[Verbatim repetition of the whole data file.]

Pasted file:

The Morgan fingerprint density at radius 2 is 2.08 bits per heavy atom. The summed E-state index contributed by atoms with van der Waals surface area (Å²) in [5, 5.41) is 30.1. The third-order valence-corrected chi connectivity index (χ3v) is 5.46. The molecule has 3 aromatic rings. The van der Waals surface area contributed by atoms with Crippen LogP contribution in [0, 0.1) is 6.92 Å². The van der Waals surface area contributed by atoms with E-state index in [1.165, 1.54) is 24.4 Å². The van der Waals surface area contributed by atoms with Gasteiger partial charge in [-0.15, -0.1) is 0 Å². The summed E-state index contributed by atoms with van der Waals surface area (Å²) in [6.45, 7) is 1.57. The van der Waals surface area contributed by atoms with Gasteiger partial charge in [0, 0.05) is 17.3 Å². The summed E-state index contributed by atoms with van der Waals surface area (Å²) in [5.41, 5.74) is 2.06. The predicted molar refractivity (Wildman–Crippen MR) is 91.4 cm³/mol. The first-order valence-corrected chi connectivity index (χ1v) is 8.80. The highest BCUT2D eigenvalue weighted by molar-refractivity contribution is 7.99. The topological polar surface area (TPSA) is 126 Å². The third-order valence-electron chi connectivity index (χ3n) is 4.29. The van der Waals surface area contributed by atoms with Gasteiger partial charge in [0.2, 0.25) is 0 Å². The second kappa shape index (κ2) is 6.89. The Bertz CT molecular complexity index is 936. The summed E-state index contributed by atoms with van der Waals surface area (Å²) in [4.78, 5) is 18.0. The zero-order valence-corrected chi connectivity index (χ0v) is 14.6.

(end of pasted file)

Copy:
The Morgan fingerprint density at radius 2 is 2.08 bits per heavy atom. The summed E-state index contributed by atoms with van der Waals surface area (Å²) in [5, 5.41) is 30.1. The third-order valence-corrected chi connectivity index (χ3v) is 5.46. The molecule has 3 aromatic rings. The van der Waals surface area contributed by atoms with Crippen LogP contribution in [0, 0.1) is 6.92 Å². The van der Waals surface area contributed by atoms with E-state index in [1.165, 1.54) is 24.4 Å². The van der Waals surface area contributed by atoms with Gasteiger partial charge in [-0.15, -0.1) is 0 Å². The summed E-state index contributed by atoms with van der Waals surface area (Å²) in [6.45, 7) is 1.57. The van der Waals surface area contributed by atoms with Gasteiger partial charge in [0, 0.05) is 17.3 Å². The summed E-state index contributed by atoms with van der Waals surface area (Å²) in [5.41, 5.74) is 2.06. The predicted molar refractivity (Wildman–Crippen MR) is 91.4 cm³/mol. The first-order valence-corrected chi connectivity index (χ1v) is 8.80. The highest BCUT2D eigenvalue weighted by molar-refractivity contribution is 7.99. The topological polar surface area (TPSA) is 126 Å². The third-order valence-electron chi connectivity index (χ3n) is 4.29. The van der Waals surface area contributed by atoms with Gasteiger partial charge in [0.2, 0.25) is 0 Å². The second kappa shape index (κ2) is 6.89. The Bertz CT molecular complexity index is 936. The summed E-state index contributed by atoms with van der Waals surface area (Å²) in [4.78, 5) is 18.0. The zero-order valence-corrected chi connectivity index (χ0v) is 14.6.